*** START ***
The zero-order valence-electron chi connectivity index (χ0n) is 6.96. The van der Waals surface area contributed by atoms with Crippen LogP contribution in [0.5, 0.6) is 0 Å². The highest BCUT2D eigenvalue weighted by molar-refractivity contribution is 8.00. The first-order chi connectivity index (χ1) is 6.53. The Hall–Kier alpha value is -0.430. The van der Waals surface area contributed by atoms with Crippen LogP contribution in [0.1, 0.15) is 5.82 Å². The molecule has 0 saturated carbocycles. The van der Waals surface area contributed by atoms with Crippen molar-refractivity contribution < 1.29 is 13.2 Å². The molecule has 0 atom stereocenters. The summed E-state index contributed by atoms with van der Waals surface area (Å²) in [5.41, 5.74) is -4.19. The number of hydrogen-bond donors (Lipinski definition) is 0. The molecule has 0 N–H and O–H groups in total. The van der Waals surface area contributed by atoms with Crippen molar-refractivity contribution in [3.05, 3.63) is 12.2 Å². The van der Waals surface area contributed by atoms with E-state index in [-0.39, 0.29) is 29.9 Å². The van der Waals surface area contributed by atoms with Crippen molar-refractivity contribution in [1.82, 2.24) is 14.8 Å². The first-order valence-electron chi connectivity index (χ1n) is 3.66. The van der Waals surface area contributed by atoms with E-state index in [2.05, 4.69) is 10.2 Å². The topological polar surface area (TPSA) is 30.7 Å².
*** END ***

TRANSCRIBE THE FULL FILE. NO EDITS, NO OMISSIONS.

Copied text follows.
The zero-order valence-electron chi connectivity index (χ0n) is 6.96. The van der Waals surface area contributed by atoms with Crippen LogP contribution in [0.5, 0.6) is 0 Å². The highest BCUT2D eigenvalue weighted by molar-refractivity contribution is 8.00. The first-order chi connectivity index (χ1) is 6.53. The Hall–Kier alpha value is -0.430. The van der Waals surface area contributed by atoms with Crippen LogP contribution in [0.1, 0.15) is 5.82 Å². The molecule has 0 saturated carbocycles. The van der Waals surface area contributed by atoms with Crippen molar-refractivity contribution < 1.29 is 13.2 Å². The molecule has 0 atom stereocenters. The summed E-state index contributed by atoms with van der Waals surface area (Å²) in [5.41, 5.74) is -4.19. The number of hydrogen-bond donors (Lipinski definition) is 0. The molecule has 0 N–H and O–H groups in total. The van der Waals surface area contributed by atoms with Crippen molar-refractivity contribution in [3.05, 3.63) is 12.2 Å². The van der Waals surface area contributed by atoms with E-state index in [-0.39, 0.29) is 29.9 Å². The van der Waals surface area contributed by atoms with Crippen molar-refractivity contribution in [1.82, 2.24) is 14.8 Å². The first-order valence-electron chi connectivity index (χ1n) is 3.66. The van der Waals surface area contributed by atoms with E-state index in [2.05, 4.69) is 10.2 Å². The topological polar surface area (TPSA) is 30.7 Å².